A poet from the Kennedy Center will help teachers and students find creative voice during a two-week stay in Lawrence schools.
The ring leader, as poet Sandy Lyne refers to him, opened a window.
Other children in the remedial English class would look to the ring leader for a wisecrack or for approval. If he said something wasn't cool, it wasn't.
The window he opened that day in 1983 was inward -- to the story behind the boy who often failed English. He wrote a poem about his mother, who died when he was in ninth grade. On her deathbed she left him the responsibility of caring for his siblings.
Other students then passed through the window, sharing their own experiences in verse.
"Life is a story for them, and they're in the story," Lyne said of schoolchildren like the ring leader. "That can be the problem. The story is pulling at them. `We're going to do math today,' and grandmother has been in the ground for eight days?"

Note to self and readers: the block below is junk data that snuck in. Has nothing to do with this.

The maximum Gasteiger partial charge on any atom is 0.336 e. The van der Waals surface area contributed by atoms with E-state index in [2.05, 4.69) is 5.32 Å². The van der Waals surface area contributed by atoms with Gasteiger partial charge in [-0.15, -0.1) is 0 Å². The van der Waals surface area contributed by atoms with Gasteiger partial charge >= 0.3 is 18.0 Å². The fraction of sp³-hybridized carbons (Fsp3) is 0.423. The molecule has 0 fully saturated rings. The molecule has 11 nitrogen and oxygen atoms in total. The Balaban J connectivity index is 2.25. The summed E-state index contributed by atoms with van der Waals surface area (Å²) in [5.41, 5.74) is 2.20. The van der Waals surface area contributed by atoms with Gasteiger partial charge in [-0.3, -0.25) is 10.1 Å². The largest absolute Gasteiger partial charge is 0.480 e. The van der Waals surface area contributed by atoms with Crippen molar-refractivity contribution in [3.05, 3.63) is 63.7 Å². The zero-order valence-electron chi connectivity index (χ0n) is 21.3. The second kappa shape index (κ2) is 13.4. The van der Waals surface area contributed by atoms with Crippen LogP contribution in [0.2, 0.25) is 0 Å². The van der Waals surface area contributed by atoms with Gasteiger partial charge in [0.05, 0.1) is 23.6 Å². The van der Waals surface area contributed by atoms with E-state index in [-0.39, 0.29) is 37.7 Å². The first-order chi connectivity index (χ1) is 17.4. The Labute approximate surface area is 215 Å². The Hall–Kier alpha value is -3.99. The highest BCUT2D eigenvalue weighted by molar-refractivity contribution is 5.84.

What Lyne, 49, will bring to Lawrence classrooms in the next two weeks is the key to windows. Through his workshops, he teams with teachers to expose children to writing and their creative voice.
His stay is the result of one of 22 business-education partnerships with Lawrence schools. Mercantile Bank of Lawrence and the Lied Center teamed up to bring Lyne to the district for the next five years. He hails from the John F. Kennedy Center for Performing Arts in Washington, D.C. His poems have appeared in The American Poetry Review, The Virginia Quarterly Review, Ploughshares and others.
The experience with the boy in the southern Virginia classroom caused Lyne to stumble and then fall headlong into a career of teaching poetry to children.
He likes to dispel fears of rhyme and meter, instead giving students words to play with. Words become materials, he says, similar to watercolors and canvas in art. He asks them to examine their experience as children -- bullies, first love, first heart break.
In a world of screens -- television, computer, Nintendo -- the written word and its power are losing ground, he says. During a workshop at a rural school, a student responded "seagulls landing in a plowed field," to the question what's beautiful.
At a suburban school near the largest mall in Virginia, Lyne said, the responses were "My phone, the mall and money."